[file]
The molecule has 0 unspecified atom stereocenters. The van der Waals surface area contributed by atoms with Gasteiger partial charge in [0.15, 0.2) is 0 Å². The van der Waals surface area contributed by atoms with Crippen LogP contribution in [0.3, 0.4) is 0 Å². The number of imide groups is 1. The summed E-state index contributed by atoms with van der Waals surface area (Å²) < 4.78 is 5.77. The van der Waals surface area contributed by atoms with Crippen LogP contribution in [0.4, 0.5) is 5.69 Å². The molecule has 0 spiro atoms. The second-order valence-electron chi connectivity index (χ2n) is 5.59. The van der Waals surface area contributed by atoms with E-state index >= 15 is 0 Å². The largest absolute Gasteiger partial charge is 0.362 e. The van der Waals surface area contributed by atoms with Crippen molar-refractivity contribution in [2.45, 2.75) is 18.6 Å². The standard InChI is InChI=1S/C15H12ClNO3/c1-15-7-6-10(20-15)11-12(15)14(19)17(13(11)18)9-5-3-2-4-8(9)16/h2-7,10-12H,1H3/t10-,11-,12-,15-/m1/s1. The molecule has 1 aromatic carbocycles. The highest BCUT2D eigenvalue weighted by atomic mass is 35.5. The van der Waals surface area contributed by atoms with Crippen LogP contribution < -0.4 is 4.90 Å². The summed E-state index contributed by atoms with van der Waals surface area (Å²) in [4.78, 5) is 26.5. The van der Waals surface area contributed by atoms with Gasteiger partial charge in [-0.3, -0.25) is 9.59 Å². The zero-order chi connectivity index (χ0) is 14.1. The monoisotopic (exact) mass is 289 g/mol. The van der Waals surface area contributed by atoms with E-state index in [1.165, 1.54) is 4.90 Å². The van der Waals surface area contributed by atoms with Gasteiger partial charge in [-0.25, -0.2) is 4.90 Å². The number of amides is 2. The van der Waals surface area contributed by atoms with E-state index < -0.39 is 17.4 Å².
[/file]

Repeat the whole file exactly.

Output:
The molecule has 0 unspecified atom stereocenters. The van der Waals surface area contributed by atoms with Gasteiger partial charge in [0.15, 0.2) is 0 Å². The van der Waals surface area contributed by atoms with Crippen LogP contribution in [0.3, 0.4) is 0 Å². The number of imide groups is 1. The summed E-state index contributed by atoms with van der Waals surface area (Å²) < 4.78 is 5.77. The van der Waals surface area contributed by atoms with Crippen LogP contribution in [0.4, 0.5) is 5.69 Å². The molecule has 0 spiro atoms. The second-order valence-electron chi connectivity index (χ2n) is 5.59. The van der Waals surface area contributed by atoms with E-state index >= 15 is 0 Å². The largest absolute Gasteiger partial charge is 0.362 e. The van der Waals surface area contributed by atoms with Crippen molar-refractivity contribution in [2.45, 2.75) is 18.6 Å². The standard InChI is InChI=1S/C15H12ClNO3/c1-15-7-6-10(20-15)11-12(15)14(19)17(13(11)18)9-5-3-2-4-8(9)16/h2-7,10-12H,1H3/t10-,11-,12-,15-/m1/s1. The molecule has 1 aromatic carbocycles. The highest BCUT2D eigenvalue weighted by atomic mass is 35.5. The van der Waals surface area contributed by atoms with Crippen LogP contribution < -0.4 is 4.90 Å². The summed E-state index contributed by atoms with van der Waals surface area (Å²) in [4.78, 5) is 26.5. The van der Waals surface area contributed by atoms with Gasteiger partial charge in [-0.3, -0.25) is 9.59 Å². The zero-order chi connectivity index (χ0) is 14.1. The monoisotopic (exact) mass is 289 g/mol. The van der Waals surface area contributed by atoms with E-state index in [1.165, 1.54) is 4.90 Å². The van der Waals surface area contributed by atoms with Gasteiger partial charge in [-0.25, -0.2) is 4.90 Å². The number of amides is 2. The van der Waals surface area contributed by atoms with E-state index < -0.39 is 17.4 Å².